by Roger Walk
The two-day “Taste of India” festival showcased, in addition to the delicious and spicy food varieties of the Indian subcontinent, the views of colorful dancers and the capturing sounds of Bollywood music.
The Cultural Center of India (CCI), a nonprofit organization, celebrated its 11th Annual event on Saturday and Sunday at its spacious facility on Ironbridge Parkway, Chester. The hallways, food court, and main stage rooms were buzzing with participants in colorful Indian costumes and attendees who wanted to watch, taste, and hear what the Indian community presented in the well-organized show pieces.
Throughout the days, visitors were fascinated by the presentations of folk dances. The festival’s rich program provided on stage folk dances from various regions of India. The dance performances showcased traditional folk dances, as well as Bollywood-inspired modern show dances. As 10-year-old Reya Nathan explained “Bollywood dancing in beautiful Indian costumes with my friends is cool and fun.” The dancers included many children from the age of three, who obviously enjoyed being in the spotlights of the stage and facing the flashes of parents and friend taking pictures of their performances. The various Indian fashion shows brought even toddlers on stage and the Taste of India unfolded as a whole family, all generations fun event.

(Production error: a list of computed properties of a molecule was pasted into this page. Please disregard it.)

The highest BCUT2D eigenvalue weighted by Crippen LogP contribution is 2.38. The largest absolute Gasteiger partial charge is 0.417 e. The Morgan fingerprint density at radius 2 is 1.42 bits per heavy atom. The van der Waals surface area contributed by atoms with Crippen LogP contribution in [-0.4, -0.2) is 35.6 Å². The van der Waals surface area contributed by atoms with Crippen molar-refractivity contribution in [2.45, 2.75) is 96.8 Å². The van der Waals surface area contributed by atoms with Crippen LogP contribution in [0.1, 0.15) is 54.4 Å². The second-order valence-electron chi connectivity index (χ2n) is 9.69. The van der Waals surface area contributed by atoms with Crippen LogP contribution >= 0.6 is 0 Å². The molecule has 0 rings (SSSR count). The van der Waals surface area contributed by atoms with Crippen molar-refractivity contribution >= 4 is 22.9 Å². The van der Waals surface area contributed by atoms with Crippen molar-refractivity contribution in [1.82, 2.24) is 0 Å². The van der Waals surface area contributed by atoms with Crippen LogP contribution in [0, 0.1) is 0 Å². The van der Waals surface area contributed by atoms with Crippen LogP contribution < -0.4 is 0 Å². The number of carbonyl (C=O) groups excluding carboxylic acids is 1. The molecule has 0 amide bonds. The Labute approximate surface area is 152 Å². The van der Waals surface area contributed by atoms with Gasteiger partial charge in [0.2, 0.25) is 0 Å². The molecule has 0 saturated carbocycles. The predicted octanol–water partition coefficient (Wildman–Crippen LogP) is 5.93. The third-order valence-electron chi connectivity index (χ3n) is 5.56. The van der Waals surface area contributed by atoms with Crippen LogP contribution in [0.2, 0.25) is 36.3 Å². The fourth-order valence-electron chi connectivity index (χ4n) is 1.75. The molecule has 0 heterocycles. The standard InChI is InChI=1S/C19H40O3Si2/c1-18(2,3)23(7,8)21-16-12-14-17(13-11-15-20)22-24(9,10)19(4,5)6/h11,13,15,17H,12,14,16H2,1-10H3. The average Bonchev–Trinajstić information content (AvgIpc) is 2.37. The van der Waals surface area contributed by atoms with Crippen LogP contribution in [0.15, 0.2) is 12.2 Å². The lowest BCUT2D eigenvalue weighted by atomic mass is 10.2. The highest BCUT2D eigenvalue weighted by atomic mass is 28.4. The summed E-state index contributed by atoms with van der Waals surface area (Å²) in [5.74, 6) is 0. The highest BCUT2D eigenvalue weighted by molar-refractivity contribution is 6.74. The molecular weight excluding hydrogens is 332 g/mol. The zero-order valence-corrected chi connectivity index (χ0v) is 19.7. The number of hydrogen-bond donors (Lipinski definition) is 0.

As explained by Geeta Shah, one of the organizers of the family event, the festival brought 330 presenters, aged three to 70 on stage and the festival was probably one of the largest of its kind in Virginia.
In the separate food court, spicy and not-so-spicy dishes from various regions of India were offered by nine food vendors from the Richmond/Chesterfield area. They included chicken and lamb curries, kabab, and varieties of bread including the well-known “nan.” Less known South-Indian “Dosa” pancakes were freshly prepared on a hot-plate before these rice crepes were filled with masala potatoes.
The offered beverages included “Lassi,” traditional Indian “Chai” tea from Assam and Darjeeling, varieties of Indian beer, and lemon and ginger spiced sugar cane juice.
Visitors could also shop for jewelry, saris, Bollywood designer clothing like Chaniya Choli’s three-piece dresses, music CDs, books, and paintings offered by vendors. The henna artist Kusum Shial painted delicate ornaments on the back of the hands of women who wanted to experience the art and the feel of this transient type of body painting.